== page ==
DR. WALLACE: We are parents of an 11-year-old daughter and a 12-year-old son. We respect your advice to teens, and we often discuss your column at the dinner table with our children. We enjoy reading your specific advice for teens on various topics and situations they raise with you in their letters and emails.
Since you are involved with teens on a daily basis, we would like to request your advice using a slightly different angle today. Specifically, we would like to know what we can do to become the best possible parents for two children now on the cusp of becoming teenagers. — Proud parents who care, via email
PROUD PARENTS: I have compiled a list of 10 recurring family concerns that teens often contact me about and feel are most important in maintaining a happy, productive family. I hope you will find a few items within my list that will help you to continue to maintain a harmonious family life — and thank you for your heartfelt question. Here is my list:
1. Teens need to know they are wanted and loved. Hugs, smiles, kisses and encouraging words should be a daily ritual.
2. Teens want to be a part of the total family. They want to help make some decisions on things such as curfew and vacations, etc.
3. Teens want to be trusted. Trust must be given freely but earned back if broken.
4. Teens need to be heard. Parents need to know that the most important part of communication is listening.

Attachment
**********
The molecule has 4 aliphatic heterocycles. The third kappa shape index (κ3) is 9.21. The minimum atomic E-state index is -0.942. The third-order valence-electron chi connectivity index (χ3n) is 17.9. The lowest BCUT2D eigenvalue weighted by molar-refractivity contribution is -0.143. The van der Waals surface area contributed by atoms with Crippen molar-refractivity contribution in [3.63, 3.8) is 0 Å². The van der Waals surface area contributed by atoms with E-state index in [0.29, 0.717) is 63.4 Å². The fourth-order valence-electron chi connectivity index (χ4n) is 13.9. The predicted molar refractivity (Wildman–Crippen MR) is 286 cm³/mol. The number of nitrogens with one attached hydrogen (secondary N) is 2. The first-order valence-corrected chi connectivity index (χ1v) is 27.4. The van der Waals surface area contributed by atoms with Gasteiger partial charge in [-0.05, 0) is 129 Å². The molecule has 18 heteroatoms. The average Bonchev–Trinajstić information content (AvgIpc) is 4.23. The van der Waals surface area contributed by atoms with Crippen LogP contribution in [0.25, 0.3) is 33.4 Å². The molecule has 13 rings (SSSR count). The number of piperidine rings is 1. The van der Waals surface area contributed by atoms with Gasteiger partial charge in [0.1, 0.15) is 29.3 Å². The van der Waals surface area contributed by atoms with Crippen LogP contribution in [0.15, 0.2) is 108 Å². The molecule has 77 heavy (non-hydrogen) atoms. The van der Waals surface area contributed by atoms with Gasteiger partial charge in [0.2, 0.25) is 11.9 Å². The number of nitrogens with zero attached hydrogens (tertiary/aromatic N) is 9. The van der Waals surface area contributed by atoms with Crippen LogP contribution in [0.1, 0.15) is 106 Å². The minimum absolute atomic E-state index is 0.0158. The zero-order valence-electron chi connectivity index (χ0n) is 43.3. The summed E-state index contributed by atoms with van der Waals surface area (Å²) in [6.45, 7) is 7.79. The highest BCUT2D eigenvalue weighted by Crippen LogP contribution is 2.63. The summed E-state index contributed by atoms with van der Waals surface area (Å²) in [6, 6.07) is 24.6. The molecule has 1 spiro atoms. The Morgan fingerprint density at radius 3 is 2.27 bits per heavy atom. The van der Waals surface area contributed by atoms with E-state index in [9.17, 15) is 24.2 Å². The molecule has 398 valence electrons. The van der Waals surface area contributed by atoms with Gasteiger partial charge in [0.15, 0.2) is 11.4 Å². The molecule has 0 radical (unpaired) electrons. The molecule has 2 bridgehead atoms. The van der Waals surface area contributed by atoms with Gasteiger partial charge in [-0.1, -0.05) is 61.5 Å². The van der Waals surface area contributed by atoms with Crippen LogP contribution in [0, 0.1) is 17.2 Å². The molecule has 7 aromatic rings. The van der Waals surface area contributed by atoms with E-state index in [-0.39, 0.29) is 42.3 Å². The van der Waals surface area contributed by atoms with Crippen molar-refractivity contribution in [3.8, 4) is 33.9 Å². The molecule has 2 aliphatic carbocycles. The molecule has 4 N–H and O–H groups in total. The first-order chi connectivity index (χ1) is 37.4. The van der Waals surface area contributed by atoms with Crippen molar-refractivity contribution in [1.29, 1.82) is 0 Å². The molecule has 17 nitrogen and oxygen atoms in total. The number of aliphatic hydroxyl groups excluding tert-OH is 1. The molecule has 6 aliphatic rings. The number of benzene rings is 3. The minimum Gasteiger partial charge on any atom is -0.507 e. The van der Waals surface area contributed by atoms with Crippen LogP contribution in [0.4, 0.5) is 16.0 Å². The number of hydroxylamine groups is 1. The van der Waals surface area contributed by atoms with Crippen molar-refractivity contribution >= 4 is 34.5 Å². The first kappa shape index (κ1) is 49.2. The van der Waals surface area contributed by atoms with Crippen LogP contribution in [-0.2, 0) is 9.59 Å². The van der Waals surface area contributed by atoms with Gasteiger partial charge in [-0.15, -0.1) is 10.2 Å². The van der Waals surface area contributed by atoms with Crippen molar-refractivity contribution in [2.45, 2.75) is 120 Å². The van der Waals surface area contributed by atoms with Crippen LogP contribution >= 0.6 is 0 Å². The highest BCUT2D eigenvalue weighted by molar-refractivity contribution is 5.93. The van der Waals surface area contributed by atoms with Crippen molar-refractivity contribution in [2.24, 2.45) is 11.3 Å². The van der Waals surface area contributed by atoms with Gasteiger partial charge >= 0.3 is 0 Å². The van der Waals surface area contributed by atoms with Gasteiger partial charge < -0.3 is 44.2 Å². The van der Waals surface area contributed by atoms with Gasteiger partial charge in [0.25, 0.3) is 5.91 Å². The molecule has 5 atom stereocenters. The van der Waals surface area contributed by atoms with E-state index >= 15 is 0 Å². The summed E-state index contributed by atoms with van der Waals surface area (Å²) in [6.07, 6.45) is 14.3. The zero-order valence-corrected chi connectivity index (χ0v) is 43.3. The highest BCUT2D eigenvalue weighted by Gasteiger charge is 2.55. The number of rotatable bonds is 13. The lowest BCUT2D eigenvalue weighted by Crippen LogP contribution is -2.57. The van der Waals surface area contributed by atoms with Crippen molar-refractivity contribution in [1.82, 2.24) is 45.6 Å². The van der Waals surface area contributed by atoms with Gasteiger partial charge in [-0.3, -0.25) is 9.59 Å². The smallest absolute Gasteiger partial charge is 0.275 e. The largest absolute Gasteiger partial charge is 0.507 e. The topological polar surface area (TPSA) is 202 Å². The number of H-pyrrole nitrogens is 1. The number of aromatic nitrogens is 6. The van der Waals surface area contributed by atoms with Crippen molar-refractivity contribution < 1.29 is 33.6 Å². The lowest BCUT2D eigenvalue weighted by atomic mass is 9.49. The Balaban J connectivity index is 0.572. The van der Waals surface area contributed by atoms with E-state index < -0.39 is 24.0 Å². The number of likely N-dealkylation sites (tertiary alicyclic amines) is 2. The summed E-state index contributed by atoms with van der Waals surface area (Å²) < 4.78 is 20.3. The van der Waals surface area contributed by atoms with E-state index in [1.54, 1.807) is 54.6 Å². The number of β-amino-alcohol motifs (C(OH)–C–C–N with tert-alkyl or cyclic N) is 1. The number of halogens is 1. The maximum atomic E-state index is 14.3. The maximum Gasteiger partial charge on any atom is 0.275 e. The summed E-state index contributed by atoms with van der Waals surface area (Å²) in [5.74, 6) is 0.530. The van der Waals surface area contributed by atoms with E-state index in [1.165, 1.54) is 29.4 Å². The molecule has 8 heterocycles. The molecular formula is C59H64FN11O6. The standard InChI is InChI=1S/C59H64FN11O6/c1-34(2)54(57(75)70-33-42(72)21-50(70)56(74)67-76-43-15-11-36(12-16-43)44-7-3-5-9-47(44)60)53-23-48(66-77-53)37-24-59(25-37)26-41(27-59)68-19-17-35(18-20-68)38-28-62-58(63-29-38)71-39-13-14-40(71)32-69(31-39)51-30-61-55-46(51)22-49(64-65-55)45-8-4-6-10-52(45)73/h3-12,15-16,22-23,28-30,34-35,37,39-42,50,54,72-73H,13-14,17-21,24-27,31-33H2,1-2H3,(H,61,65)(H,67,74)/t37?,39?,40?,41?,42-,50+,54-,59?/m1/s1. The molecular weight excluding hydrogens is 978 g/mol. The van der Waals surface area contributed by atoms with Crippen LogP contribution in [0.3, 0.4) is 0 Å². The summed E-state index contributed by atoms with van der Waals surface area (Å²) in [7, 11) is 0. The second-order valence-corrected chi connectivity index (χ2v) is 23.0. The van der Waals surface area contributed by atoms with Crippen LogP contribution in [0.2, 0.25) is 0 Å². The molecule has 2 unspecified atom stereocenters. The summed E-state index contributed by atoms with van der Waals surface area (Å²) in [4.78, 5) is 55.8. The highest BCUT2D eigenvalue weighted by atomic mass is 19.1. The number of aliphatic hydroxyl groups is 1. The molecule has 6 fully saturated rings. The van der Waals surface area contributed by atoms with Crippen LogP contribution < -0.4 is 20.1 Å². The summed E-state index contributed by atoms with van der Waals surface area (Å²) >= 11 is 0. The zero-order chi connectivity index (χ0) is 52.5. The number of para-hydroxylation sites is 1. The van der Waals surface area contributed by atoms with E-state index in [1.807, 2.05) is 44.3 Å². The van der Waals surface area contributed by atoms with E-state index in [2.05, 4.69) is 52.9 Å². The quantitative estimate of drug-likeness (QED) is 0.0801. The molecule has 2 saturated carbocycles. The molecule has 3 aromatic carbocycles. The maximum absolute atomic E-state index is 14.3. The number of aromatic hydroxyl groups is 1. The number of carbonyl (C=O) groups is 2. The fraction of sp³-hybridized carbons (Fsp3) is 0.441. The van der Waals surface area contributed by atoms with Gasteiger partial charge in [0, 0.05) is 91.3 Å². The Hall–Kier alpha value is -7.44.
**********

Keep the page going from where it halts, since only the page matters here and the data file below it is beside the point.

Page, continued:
5. Teens actually want there to be reasonable family rules and want them enforced fairly at all times.
6. Teens deserve an honest reason when the answer to a question is "No." Parents should never use the words, "Because I said so." Teens deserve an explanation, as they become increasingly capable of understanding the logic behind adult decision-making.
7. Teens want parents to play an important role in their active, and often confusing, lives. Support them in their school and social endeavors whenever and wherever possible.
8. Teens want parents to show respect for each other. Parents should never, ever, ask a teen to enter into a mother/father debate or take sides in an adult disagreement.
9. Teens want their parents to be good role models. Parents must lead by example, and teens will naturally follow strong parental actions much more often than not.
10. Teens want guidance. Wise parents will show them the way. Never try to live your life through the life of your teen. Know that each and every teen on earth is a unique individual on the path to becoming an adult someday. The key is to communicate often and in-depth so that each teen's goals, dreams and desires can be understood. Do not judge these choices, as they are often fluid and may change. Seek rather to point out pros and cons regarding any topic or situation and let the teen digest information as they grow and develop.
Parents who add some or all of these ideas to their parenting routines will have a well-stocked toolbox to assist their teens along a journey with inevitable ups and downs. Thank you for your outstanding question. You do indeed truly care, and you seek to improve your parenting skills. This is quite commendable. Keep your mind open, keep growing yourself as a parent and most of all, do everything possible to develop and maintain good communication with your teens during these delicate — but exhilarating — years in their lives.
Dr. Robert Wallace welcomes questions from readers. Although he is unable to reply to all of them individually, he will answer as many as possible in this column. Email him at [email protected] To find out more about Dr. Robert Wallace and read features by other Creators Syndicate writers and cartoonists, visit the Creators Syndicate website at www.creators.com.